Indeed. Craig Wright caught shamelessly plagiarizing again.

But it will get worse. Way, way worse. Remember that Craig Wright appreciates being called Dr Wright? Let’s have a look at his Doctoral Thesis next with Paintedfrog’s May 4, 2020 blog article “Craig Wright Plagiarized Significant Portions of His PhD Thesis and Tried to Hide It”.

February 8, 2017: The Quantification of Information Systems Risk: A Look at Quantitative Responses to Information Security Issues

And indeed, Paintedfrog — we paid attention to his epic take down of Craig’s 2008 LLM Dissertation earlier — returns with a massive, massive blow again. A blow to the Doctoral Thesis that awarded Craig Wright his PhD status, that is.

And again Paintedfrog’s unraveling of another plagiarized Craig Wright paper made it to several media outlets, like BeInCrypto (Craig Wright Accused of Plagiarizing His Doctoral Thesis) and Finbold (Self-proclaimed Satoshi reportedly plagiarized significant portions of his PhD thesis).

Allow me to quote you what I think is the most hilarious plagiarism anecdote from Paintedfrog’s article. Read it, and weep. Sorry, laugh I mean. It’s about birds and their nests, and en passant another Craig Wright paper (Territorial Behavior and the Economics of Botnets) is taken down as ALSO containing the same type of plagiarism. Hi-la-ri-ous!

Stolen Figures

At least ten different figures were stolen, most of which were deliberately modified to avoid detection. For example, Wright stole a figure from a 1982 textbook about bird nest defense and re-labeled the X-Axis to read “Time spent not defending systems” instead of “Time Away from Nest”. The hastily-edited version first appeared in Wright’s 2012 paper, “Territorial Behavior and the Economics of Botnets”. Wright created a new version of the same figure for his PhD thesis in an attempt to hide the plagiarism.”

Full version available at “Craig Wright Plagiarized Significant Portions of His PhD Thesis and Tried to Hide It”.


March 28, 2017: Bitcoin: SEIR-C Propagation Models of Block and Transaction Dissemination

This Craig Wright paper, claimed to be written on March 28, 2017 but only posted on SSRN on April 2, 2018, can be found here.

Reddit user ‘Contrarian__’ examined this paper for a bit, and posted his findings on October 29, 2018 jokingly titled “Craig Wright actually did completely original research! Just kidding, I caught him blatantly plagiarizing yet again.”. A quote:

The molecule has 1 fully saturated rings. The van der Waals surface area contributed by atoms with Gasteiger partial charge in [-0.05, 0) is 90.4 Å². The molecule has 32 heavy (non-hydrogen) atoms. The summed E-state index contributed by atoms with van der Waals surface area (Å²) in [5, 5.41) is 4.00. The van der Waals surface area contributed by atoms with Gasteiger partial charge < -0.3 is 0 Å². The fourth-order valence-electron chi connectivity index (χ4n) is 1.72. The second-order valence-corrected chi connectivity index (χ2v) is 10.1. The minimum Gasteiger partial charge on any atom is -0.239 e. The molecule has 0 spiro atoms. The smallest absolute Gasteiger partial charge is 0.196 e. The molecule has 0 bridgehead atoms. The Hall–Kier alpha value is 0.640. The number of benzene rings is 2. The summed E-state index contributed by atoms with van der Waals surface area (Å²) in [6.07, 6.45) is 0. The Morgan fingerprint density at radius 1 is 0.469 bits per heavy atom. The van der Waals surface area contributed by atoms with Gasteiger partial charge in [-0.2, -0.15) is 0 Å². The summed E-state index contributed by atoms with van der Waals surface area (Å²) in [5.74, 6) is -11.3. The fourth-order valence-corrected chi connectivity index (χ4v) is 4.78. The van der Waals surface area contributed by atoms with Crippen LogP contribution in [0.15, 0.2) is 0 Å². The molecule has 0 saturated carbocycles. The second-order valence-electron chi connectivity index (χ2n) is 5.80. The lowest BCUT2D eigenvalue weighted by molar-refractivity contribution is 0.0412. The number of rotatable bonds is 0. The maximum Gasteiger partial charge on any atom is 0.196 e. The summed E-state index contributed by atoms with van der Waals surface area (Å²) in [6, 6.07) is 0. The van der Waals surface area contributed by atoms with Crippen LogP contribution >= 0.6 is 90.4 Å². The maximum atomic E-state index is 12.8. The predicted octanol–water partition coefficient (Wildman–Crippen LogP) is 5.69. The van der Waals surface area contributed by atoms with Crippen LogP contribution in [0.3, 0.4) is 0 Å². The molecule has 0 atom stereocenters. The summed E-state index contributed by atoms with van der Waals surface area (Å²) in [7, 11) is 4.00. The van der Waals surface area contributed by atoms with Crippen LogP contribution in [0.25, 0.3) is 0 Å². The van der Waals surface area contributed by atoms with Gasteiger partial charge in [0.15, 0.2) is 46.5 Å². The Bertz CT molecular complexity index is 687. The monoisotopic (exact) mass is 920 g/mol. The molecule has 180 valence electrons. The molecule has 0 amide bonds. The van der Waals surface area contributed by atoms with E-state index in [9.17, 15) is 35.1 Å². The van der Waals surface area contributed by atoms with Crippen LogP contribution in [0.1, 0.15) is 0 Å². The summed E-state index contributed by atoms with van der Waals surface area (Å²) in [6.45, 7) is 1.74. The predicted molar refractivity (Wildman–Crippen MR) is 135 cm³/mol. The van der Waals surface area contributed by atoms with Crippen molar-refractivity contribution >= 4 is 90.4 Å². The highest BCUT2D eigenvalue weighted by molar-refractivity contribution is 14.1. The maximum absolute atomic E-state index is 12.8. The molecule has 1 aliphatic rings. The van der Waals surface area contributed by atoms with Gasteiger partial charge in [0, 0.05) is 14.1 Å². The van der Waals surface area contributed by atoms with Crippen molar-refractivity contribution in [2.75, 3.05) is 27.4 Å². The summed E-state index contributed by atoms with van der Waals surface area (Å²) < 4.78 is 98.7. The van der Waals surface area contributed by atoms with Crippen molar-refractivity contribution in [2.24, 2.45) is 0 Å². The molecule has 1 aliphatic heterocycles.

Here are the two uncited sources: source 1 and source 2. There may be more uncited sources, but I got bored. These two sources cover almost half of the paper.

As before, the plagiarism is blatant and intentional. He basically substituted the word ‘transaction’ for ‘infection’ and made minimal other textual changes. All the math has been stolen because Craig simply can’t do math.

July 7, 2017: The Tulip Trust III Contract Forgery

Found in “Team Faketoshi And The Helpers”:

Lap Rock, a painting by Pieter Holsteyn II (Dutch watercolor painter & engraver living in the 17th Century), was found to be plagiarized — copied & used without giving proper credits — by Craig Wright on a backdated to July 7, 2017 Tulip Trust forgery. The forgery was created around 2019 for the Kleiman v Wright lawsuit.

Twitter user “mytechmix” explains:

“He took it from this painting, grayscaled it and used it on the cover.”


July 17, 2017: The Fallacy of Selfish Mining in Bitcoin: A Mathematical Critique

Let’s jump straight into this one with a tweet from Twitter user Peter Rizun. Peter is a fine example of how Bitcoiners, big block fork fans (Peter appears to belong to this group), other altcoiners and even no- and pre-coiners — individuals without any exposure to cryptocurrencies, yet — can disagree on many things Bitcoin, but manage to seamlessly join forces when it comes to calling out con man Craig Wright.